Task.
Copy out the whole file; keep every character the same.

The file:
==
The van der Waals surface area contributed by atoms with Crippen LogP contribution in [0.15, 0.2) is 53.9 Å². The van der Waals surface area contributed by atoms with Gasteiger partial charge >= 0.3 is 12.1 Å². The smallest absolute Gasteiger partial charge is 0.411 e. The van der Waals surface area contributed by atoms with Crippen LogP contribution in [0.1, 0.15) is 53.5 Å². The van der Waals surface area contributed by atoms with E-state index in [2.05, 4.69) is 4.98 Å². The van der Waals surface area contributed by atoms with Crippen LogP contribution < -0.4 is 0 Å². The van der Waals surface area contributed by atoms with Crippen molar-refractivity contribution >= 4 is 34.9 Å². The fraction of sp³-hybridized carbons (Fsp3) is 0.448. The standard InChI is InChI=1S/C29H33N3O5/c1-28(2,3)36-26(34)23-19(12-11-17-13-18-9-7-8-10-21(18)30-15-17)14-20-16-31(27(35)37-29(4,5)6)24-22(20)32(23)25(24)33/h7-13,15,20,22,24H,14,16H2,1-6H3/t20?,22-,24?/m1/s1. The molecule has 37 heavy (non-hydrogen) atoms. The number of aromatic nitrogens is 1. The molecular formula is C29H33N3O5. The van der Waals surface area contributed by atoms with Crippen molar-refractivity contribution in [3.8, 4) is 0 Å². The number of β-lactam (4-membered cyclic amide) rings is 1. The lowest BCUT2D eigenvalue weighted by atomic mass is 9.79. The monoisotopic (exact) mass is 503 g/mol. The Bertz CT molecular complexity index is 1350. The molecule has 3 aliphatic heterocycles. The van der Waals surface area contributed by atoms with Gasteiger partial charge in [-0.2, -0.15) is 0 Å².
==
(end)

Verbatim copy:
The van der Waals surface area contributed by atoms with Crippen LogP contribution in [0.15, 0.2) is 53.9 Å². The van der Waals surface area contributed by atoms with Gasteiger partial charge >= 0.3 is 12.1 Å². The smallest absolute Gasteiger partial charge is 0.411 e. The van der Waals surface area contributed by atoms with Crippen LogP contribution in [0.1, 0.15) is 53.5 Å². The van der Waals surface area contributed by atoms with E-state index in [2.05, 4.69) is 4.98 Å². The van der Waals surface area contributed by atoms with Crippen LogP contribution < -0.4 is 0 Å². The van der Waals surface area contributed by atoms with Crippen molar-refractivity contribution >= 4 is 34.9 Å². The fraction of sp³-hybridized carbons (Fsp3) is 0.448. The standard InChI is InChI=1S/C29H33N3O5/c1-28(2,3)36-26(34)23-19(12-11-17-13-18-9-7-8-10-21(18)30-15-17)14-20-16-31(27(35)37-29(4,5)6)24-22(20)32(23)25(24)33/h7-13,15,20,22,24H,14,16H2,1-6H3/t20?,22-,24?/m1/s1. The molecule has 37 heavy (non-hydrogen) atoms. The number of aromatic nitrogens is 1. The molecular formula is C29H33N3O5. The van der Waals surface area contributed by atoms with Crippen molar-refractivity contribution in [3.8, 4) is 0 Å². The number of β-lactam (4-membered cyclic amide) rings is 1. The lowest BCUT2D eigenvalue weighted by atomic mass is 9.79. The monoisotopic (exact) mass is 503 g/mol. The Bertz CT molecular complexity index is 1350. The molecule has 3 aliphatic heterocycles. The van der Waals surface area contributed by atoms with Gasteiger partial charge in [-0.2, -0.15) is 0 Å².